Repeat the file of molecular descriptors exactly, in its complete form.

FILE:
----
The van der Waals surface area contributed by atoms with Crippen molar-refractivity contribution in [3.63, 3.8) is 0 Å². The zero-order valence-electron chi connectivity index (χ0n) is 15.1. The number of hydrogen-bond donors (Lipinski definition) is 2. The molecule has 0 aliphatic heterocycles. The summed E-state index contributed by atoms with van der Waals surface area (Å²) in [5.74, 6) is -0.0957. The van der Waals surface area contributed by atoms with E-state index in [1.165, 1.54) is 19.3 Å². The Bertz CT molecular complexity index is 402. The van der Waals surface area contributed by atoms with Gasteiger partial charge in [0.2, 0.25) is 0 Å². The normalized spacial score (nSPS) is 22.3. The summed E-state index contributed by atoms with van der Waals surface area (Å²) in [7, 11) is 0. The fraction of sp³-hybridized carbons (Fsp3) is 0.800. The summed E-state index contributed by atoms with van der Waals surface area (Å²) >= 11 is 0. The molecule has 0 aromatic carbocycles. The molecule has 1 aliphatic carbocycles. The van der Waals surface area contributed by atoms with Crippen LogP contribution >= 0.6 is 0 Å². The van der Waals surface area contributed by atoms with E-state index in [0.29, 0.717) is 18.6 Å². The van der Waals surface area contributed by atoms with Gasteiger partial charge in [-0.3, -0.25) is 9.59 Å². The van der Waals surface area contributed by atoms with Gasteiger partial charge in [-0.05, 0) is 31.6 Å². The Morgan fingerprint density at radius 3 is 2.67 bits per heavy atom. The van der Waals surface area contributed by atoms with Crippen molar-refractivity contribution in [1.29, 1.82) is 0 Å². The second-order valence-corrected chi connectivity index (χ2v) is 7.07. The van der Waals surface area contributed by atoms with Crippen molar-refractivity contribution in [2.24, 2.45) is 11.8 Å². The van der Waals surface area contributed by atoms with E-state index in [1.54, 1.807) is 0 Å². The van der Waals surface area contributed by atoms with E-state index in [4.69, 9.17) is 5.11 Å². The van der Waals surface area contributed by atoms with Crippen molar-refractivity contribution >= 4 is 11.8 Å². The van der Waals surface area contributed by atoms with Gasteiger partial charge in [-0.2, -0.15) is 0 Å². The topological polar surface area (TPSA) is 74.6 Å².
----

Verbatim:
The van der Waals surface area contributed by atoms with Crippen molar-refractivity contribution in [3.63, 3.8) is 0 Å². The zero-order valence-electron chi connectivity index (χ0n) is 15.1. The number of hydrogen-bond donors (Lipinski definition) is 2. The molecule has 0 aliphatic heterocycles. The summed E-state index contributed by atoms with van der Waals surface area (Å²) in [5.74, 6) is -0.0957. The van der Waals surface area contributed by atoms with E-state index in [1.165, 1.54) is 19.3 Å². The Bertz CT molecular complexity index is 402. The van der Waals surface area contributed by atoms with Gasteiger partial charge in [0.2, 0.25) is 0 Å². The normalized spacial score (nSPS) is 22.3. The summed E-state index contributed by atoms with van der Waals surface area (Å²) in [7, 11) is 0. The fraction of sp³-hybridized carbons (Fsp3) is 0.800. The summed E-state index contributed by atoms with van der Waals surface area (Å²) >= 11 is 0. The molecule has 0 aromatic carbocycles. The molecule has 1 aliphatic carbocycles. The van der Waals surface area contributed by atoms with Crippen LogP contribution >= 0.6 is 0 Å². The van der Waals surface area contributed by atoms with E-state index in [0.29, 0.717) is 18.6 Å². The van der Waals surface area contributed by atoms with Gasteiger partial charge in [-0.3, -0.25) is 9.59 Å². The van der Waals surface area contributed by atoms with Gasteiger partial charge in [-0.05, 0) is 31.6 Å². The Morgan fingerprint density at radius 3 is 2.67 bits per heavy atom. The van der Waals surface area contributed by atoms with Crippen molar-refractivity contribution in [1.29, 1.82) is 0 Å². The second-order valence-corrected chi connectivity index (χ2v) is 7.07. The van der Waals surface area contributed by atoms with Crippen molar-refractivity contribution in [2.24, 2.45) is 11.8 Å². The van der Waals surface area contributed by atoms with E-state index in [1.54, 1.807) is 0 Å². The van der Waals surface area contributed by atoms with E-state index in [4.69, 9.17) is 5.11 Å². The van der Waals surface area contributed by atoms with Crippen molar-refractivity contribution >= 4 is 11.8 Å². The van der Waals surface area contributed by atoms with Gasteiger partial charge in [-0.2, -0.15) is 0 Å². The topological polar surface area (TPSA) is 74.6 Å².